The Chargé in Haiti (Gross) to the Secretary of State
[Received July 23—5:40 p.m.]
82. Department’s 46, July 18, 11 a.m. The President is disposed to accept the Department’s conclusions.
Regarding amendment 5 and article 99, the President feels that the Department should at least consent that the legislature should interpret the meaning of its own laws, otherwise intended meaning is lost. Furthermore he states that in federated countries like the United States decisions as to constitutionality of State laws naturally rests with a constitutional Supreme Court but in unitary countries like France and Haiti the legislature not only interprets meaning of its laws but also decides as to their being constitutional in order that political war between judiciary and legislature may not checkmate or interfere with legislation for the good of the people, as in the case of the now defunct Wharfage Law of January 12, 1927. General Russell and Judge Strong both share the President’s views on this point.
Regarding amendment 6, the President consents to make a public declaration of his noncandidacy for the next election in 1930. He therefore plans to propose a single 7–years term which he states is agreed by all factions to be the most satisfactory. Since the Department has accepted 6 years I have told the President I was of the opinion that 7 years would also be acceptable and would mention the same to the Department provided of course that he be not a candidate in 1930. Please confirm or refute. If the Department confirms I recommend the Department instruct me to suggest to the President text similar to the following:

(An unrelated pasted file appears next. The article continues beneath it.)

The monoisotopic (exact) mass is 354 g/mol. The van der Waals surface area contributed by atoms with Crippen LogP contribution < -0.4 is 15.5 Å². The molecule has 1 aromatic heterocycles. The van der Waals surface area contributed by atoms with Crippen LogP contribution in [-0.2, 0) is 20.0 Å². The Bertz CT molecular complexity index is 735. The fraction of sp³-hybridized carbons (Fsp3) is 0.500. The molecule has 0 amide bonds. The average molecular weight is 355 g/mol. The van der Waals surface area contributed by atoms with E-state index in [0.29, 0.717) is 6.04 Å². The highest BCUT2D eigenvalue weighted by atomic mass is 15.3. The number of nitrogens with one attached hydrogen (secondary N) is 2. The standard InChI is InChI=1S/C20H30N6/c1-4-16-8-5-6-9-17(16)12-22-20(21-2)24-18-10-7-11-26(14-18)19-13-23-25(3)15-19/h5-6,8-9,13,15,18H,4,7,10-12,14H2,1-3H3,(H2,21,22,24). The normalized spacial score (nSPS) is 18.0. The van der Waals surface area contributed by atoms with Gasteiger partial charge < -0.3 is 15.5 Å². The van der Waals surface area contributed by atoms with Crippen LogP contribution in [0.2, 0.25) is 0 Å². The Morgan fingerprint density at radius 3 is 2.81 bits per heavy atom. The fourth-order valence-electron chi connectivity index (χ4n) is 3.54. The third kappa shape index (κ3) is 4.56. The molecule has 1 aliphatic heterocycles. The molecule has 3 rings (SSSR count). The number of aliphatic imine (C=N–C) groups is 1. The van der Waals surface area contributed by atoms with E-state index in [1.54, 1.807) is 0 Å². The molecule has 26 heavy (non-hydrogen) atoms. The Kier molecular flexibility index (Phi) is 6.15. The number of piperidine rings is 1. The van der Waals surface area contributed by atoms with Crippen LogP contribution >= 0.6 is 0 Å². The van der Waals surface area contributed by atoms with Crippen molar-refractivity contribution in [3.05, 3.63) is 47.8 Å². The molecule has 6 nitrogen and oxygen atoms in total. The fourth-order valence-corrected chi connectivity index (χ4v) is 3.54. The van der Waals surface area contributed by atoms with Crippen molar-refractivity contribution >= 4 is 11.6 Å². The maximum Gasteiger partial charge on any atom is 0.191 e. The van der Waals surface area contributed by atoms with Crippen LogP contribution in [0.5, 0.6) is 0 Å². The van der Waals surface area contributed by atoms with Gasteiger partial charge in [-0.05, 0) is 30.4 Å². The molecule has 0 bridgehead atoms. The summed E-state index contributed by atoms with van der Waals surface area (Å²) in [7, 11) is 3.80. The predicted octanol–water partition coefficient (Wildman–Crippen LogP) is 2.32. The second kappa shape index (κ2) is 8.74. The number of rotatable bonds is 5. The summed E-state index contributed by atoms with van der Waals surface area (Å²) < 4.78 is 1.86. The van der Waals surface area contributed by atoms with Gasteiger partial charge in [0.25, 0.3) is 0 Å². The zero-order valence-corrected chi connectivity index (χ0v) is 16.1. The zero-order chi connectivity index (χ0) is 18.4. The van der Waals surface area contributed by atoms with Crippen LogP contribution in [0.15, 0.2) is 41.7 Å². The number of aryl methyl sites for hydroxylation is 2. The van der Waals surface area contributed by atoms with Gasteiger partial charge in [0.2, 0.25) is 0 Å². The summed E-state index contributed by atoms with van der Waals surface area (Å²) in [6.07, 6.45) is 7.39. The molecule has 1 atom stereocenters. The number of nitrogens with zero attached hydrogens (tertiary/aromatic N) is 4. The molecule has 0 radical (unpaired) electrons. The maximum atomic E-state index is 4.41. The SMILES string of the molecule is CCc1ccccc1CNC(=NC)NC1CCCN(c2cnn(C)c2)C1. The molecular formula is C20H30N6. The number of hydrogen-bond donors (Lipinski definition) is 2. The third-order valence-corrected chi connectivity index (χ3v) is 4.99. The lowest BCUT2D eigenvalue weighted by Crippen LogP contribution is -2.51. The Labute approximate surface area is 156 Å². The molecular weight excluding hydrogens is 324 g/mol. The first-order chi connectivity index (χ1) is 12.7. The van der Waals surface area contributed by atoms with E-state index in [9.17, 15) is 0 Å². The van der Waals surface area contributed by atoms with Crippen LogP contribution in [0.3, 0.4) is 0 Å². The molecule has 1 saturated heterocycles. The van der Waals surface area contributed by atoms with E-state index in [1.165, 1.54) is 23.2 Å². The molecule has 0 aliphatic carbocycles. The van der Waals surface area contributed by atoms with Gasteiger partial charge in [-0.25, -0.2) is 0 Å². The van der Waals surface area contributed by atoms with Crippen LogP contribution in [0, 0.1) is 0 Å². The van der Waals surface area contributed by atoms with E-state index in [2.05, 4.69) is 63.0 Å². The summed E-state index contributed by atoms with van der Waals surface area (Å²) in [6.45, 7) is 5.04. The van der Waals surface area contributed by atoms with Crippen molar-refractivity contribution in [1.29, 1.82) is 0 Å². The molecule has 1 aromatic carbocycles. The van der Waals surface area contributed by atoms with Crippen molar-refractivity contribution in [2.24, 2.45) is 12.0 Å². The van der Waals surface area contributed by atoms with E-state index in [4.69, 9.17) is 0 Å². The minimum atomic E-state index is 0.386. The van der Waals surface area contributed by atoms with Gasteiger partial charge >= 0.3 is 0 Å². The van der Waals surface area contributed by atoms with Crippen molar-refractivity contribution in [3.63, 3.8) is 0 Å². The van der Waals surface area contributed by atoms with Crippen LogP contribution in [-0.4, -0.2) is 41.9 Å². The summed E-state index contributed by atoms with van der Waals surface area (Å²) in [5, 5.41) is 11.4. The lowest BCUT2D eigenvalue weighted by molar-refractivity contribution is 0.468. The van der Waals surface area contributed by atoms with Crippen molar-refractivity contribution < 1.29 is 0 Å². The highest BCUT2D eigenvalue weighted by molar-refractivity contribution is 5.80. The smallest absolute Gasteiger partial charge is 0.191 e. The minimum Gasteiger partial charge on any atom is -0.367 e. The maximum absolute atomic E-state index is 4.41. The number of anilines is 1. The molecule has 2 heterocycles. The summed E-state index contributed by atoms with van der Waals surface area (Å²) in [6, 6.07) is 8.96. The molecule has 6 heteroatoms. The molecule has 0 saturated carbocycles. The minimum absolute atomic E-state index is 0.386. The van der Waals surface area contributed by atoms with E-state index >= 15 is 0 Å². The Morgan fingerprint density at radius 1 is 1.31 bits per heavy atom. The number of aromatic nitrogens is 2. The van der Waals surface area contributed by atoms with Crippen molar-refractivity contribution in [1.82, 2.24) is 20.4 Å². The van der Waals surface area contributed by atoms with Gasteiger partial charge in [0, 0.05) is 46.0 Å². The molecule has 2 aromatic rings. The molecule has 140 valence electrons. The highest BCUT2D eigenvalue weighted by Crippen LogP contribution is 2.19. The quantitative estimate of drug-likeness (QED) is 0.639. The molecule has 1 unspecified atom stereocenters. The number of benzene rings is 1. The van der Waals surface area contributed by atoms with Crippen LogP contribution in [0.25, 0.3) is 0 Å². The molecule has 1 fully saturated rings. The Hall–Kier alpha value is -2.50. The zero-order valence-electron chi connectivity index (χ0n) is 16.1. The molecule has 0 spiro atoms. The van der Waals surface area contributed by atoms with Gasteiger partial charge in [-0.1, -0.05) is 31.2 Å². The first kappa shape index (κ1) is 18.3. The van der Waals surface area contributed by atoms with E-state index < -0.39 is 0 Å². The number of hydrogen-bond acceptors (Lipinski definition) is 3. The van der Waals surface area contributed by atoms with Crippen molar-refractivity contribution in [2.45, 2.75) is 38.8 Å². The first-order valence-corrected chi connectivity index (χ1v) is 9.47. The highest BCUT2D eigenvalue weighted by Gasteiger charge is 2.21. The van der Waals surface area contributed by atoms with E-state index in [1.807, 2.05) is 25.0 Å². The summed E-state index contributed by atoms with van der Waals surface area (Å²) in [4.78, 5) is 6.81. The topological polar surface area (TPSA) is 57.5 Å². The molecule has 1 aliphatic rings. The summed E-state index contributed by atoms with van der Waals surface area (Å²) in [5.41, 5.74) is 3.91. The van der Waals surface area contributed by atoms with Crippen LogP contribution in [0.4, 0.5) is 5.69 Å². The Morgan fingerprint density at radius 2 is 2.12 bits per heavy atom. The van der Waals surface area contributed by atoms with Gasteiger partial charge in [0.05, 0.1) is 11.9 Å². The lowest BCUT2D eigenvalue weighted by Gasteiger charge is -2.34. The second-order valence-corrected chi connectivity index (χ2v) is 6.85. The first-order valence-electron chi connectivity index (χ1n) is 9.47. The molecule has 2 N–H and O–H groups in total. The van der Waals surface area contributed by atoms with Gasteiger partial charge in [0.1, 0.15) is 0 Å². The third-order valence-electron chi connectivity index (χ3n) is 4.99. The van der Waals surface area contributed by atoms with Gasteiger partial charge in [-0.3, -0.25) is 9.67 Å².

“The President of the Republic is elected for 7 years. His term begins and ends on May 15. No one who has been elected President or who is designated to complete a deceased President’s term of office, and who has served or been serving 4 or more years, shall be eligible for reelection until after an interval of 7 years.”
Regarding article 95, the Department asks what aims are in view and what judicial changes will result from the suppression of this article. The President states that suppression of the article aims [Page 62] at more latitude in formulating reforms admittedly desired, such as reforms in court of first instance which the Department will recall was recommended in the summary of the report of the Senate committee under Senator McCormick.
Regarding changes to be effected through suppression of article 95, President states that, with courts of first instance remaining in the Constitution and the code of commerce named as a method of procedure, no rectification can ever be made in courts of appeal because these courts must always remain in order to review wrongs which will always result from trials by courts of first instance if same continue to exist by authority of the Constitution rather than by laws alterable to meet changing needs of the country. Article 95 confines commercial procedure to a cumbersome, ineffective and expensive procedure which is specified in the code of commerce; this necessitates the existence of and recourse to courts of appeal.
Regarding article 99, an understanding sanctioned by the Department would seem to have been reached between General Russell and President Borno.
Request an early decision as to the 7-year term with the President not a candidate at the next election. Request also a reply regarding article 95. Before replying as to article 99 please refer to my despatch number 1041, dated July 14,12 and to memorandum of Judge Strong, dated July 12,13 and transmitted therewith, especially the last page and paragraph thereof.